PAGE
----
Just a Walk on the Beach

Backpacking in Olympic National Park, Washington - August 2006

Click here for Web Site Menu


On the Boardwalk
Todd, Steph and I started our trip with a 5-day trek along the rough and remote Olympic coast (longest stretch of undeveloped coastline in the lower 48 states). To just reach the ocean at Cape Alava, one must take a three-mile hike through dense forest from the trailhead at Ozette Lake. Most of the hike is along wooden boardwalks that preserve the plants and prevent the trail from turning into a ever-gooey river of mud.


Black and White
Deep fog covered the coast during our first night at Cape Alava. From there, we would pack north for ten miles over the next two days to reach the remote Shi Shi Beach ('shy shy') and the famous rock formations at Point of the Arches. We were shrouded in fog for most of journey north - rarely being able to see more than a 100 yards ahead or behind.


Ghosts in the Fog
The fog made it difficult to get a sense of surroundings. Cliffs, trees, and rocky 'sea stacks' would first appear as dark silouettes and slowly come into focus as we approached.


Life on the Rocks
We spent our second night on the beach at Seafield Creek before tackling the rough final stretch to Shi Shi. At Seafield we had the whole beach to ourselves and only saw a handful of people all day. Just north of camp, rocks and tide pools hold one of richest collections of coastal life in the US. We saw colorful sea stars and anemones by the dozens and hermit crabs by the hundreds. A bald eagle buzzed our camp on the way up and seals played off shore during our return trip.


Home in the Jungle
Behind the beach lay a dense jungle fed by ocean mists and mountain streams. Olympic National Park has the only temperate rain forest in the United States. The camp at Seafield Creek had no facilities, so finding a clear spot to dig a 'cat hole' in the morning was a bit of a challenge. Gosh... I hope that wasn't poison ivy!


Cold Water Coast
North of Seafield camp, the coast gets progressively rougher. Sand and gravel beaches give way to long stretches of slippery rock.


Rocky Road
It got worse as we approached Point of the Arches. Rocks give way to truck-sized boulders that had to be climbed over and around with 40 pound packs. In several places, the ocean goes straight against the cliffs and forced us to climb the slopes with ropes and cut overland. Other places could only be passed during brief windows when the tides were out. It was much rougher than we expected. People have died here (mostly caught by tides - though a multitude of other options exist). One three mile stretch took us four hours to cross.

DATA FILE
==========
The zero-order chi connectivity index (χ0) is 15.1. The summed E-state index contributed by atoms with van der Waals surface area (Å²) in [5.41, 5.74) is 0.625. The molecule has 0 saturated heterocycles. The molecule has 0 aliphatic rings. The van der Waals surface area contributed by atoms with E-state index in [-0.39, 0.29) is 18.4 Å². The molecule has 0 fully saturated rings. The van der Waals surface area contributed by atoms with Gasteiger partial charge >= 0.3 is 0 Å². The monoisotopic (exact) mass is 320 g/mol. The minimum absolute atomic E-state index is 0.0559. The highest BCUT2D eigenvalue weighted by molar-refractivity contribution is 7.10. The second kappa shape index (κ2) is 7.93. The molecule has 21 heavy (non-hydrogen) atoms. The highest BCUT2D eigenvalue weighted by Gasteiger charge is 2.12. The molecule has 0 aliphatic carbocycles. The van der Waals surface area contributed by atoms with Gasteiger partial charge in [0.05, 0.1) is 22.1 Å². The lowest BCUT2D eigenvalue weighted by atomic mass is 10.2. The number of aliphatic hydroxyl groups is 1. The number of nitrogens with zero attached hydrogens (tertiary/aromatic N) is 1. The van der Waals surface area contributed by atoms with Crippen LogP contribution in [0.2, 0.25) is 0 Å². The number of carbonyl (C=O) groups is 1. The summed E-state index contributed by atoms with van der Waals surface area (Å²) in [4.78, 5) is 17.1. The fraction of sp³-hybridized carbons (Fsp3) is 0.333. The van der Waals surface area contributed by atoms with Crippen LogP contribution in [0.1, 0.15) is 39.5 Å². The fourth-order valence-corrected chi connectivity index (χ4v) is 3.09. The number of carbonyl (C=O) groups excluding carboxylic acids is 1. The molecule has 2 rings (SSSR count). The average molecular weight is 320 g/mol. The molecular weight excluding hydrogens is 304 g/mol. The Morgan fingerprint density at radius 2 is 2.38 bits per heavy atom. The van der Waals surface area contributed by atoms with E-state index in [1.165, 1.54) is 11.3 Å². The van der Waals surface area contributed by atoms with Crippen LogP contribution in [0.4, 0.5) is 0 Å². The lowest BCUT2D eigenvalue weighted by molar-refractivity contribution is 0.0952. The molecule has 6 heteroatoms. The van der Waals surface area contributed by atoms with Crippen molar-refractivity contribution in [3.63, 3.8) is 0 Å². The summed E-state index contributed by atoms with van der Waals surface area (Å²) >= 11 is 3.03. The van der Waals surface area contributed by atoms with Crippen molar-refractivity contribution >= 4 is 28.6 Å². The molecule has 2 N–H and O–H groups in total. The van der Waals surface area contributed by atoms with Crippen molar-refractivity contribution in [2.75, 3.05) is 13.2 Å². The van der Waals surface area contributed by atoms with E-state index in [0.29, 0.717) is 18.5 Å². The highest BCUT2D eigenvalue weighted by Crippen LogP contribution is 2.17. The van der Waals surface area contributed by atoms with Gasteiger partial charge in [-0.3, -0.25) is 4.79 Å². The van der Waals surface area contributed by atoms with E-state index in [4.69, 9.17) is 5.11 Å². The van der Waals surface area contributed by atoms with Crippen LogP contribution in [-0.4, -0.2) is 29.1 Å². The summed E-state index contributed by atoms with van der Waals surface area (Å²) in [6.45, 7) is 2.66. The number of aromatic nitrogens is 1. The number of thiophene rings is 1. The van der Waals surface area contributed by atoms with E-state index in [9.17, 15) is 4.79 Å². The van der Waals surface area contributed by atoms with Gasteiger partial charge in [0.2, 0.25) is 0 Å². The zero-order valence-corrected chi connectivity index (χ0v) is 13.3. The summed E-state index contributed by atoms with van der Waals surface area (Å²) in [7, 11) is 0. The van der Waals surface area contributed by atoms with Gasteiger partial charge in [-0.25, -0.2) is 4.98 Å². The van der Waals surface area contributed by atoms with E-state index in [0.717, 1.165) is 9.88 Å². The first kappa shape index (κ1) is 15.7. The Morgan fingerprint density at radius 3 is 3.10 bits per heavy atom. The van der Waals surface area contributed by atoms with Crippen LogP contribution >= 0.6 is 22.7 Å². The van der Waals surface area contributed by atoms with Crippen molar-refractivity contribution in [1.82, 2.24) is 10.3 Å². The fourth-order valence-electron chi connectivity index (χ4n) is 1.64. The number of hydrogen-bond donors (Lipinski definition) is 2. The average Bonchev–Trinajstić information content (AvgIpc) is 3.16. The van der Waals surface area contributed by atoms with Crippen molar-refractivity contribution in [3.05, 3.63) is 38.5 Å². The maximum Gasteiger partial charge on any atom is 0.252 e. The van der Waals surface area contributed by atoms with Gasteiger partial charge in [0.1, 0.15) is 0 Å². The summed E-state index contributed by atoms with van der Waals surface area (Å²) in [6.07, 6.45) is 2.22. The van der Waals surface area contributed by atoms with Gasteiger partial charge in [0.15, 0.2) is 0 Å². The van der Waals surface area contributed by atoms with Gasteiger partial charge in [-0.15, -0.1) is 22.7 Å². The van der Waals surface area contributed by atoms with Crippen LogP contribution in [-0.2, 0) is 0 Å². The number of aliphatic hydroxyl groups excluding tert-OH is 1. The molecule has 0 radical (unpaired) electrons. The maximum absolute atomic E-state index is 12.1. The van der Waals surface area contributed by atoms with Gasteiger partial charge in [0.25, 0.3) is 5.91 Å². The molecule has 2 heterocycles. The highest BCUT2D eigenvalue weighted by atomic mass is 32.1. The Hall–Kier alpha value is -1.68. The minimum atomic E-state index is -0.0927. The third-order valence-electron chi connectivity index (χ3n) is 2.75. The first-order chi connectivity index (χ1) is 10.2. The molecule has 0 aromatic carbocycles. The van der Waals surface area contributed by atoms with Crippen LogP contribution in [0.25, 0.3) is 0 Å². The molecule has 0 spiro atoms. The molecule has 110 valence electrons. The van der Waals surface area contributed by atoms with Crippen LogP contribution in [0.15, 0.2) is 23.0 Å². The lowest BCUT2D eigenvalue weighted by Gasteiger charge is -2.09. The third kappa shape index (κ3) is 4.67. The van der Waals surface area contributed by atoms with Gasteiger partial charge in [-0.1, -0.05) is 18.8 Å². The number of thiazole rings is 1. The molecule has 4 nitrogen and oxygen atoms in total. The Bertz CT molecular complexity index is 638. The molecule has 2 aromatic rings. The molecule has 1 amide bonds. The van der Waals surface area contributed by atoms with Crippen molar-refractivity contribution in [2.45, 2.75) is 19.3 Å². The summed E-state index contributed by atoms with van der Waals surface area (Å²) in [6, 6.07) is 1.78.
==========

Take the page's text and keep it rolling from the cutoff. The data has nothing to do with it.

Safe at Point of Arches
We rounded the last rocky bend at Point of the Arches less than 20 minutes before it would have been cut-off by the rising tide. Point of the Arches is a two-pronged row of rocks, spires and small islands that dramatically jut out into the water south of Shi Shi Beach.


Backpacker's Beach
Our reward for the long journey was the remote and pristine Shi Shi Beach - once the most isolated beaches in the lower 48 states (now somewhat more accessible by an alternate overland route - wimps!). The beach is a mile long and we shared it with only four other groups. We camped by the shore and warmed ourselves with a fire of driftwood.


Setting Sun and Rising Tide
After nothing but dense clouds and fog for the last two days, the skies finally started to break in the late evening, giving a broader view of Point of the Arches and polishing the waves with sunlight.


Last Light of Day
The sunset at Shi Shi Beach was one of the most beautiful that I - or the seagulls - have ever seen.


Moonrise on Shi Shi Beach
As the last rays of the sun faded, the moon tried to break through the remaining clouds. The wet sand made such a good mirror that sky and land looked nearly the same.


Clear Skies Ahead
We woke the next morning to blue skies and bright sunlight - the first of our trip. Features that had been just dark shadows the night before, now took on new details (me at Point of the Arches).


Same Trail, New Views
We had to return by the same ten miles of rugged coast to reach Cape Alava and the forest trail back to the car, but it was a completely different hike under clear weather. Rock formations that we had not even seen in the fog on the way up dominated the views on the way back.


Father and Son
Just north of Seafield camp, the two rocky pillars known as father and son guard the shore like a distant lighthouse. We were never able to see them during the trip in.


Boulder Lake Mirror
From the coast, we traveled inland to the high snow-clad mountains of the Olympic range. We spent two nights at beautiful Boulder Lake, a steep 6 mile hike up Boulder Canyon. We had the lake entirely to ourselves during our first night and most of the second day. Well, we were not entirely alone... fish constantly jumped in the water, two young deer fauns played by our camp, curious Grey Jays visited each afternoon and the entire shore swarmed with buzzing dragonflies. After the rough coastal hike, it was nice to just lounge, swim, and pick huckleberries.


Gods of Olympus
Before retiring to the small resort town of Port Angeles for hot showers and hot meals, we drove up Hurricane Ridge road for a view of the mountains and the towering peaks of Mount Olympus. For our first night back in civilization, we went in search of fresh seafood only to find that this tiny port town has more Mexican food restaurants than Phoenix and the only two seafood places were booked till late in the evening. Our first 'real' meals in over a week were had at the "China First" discount dinner buffet. Sigh.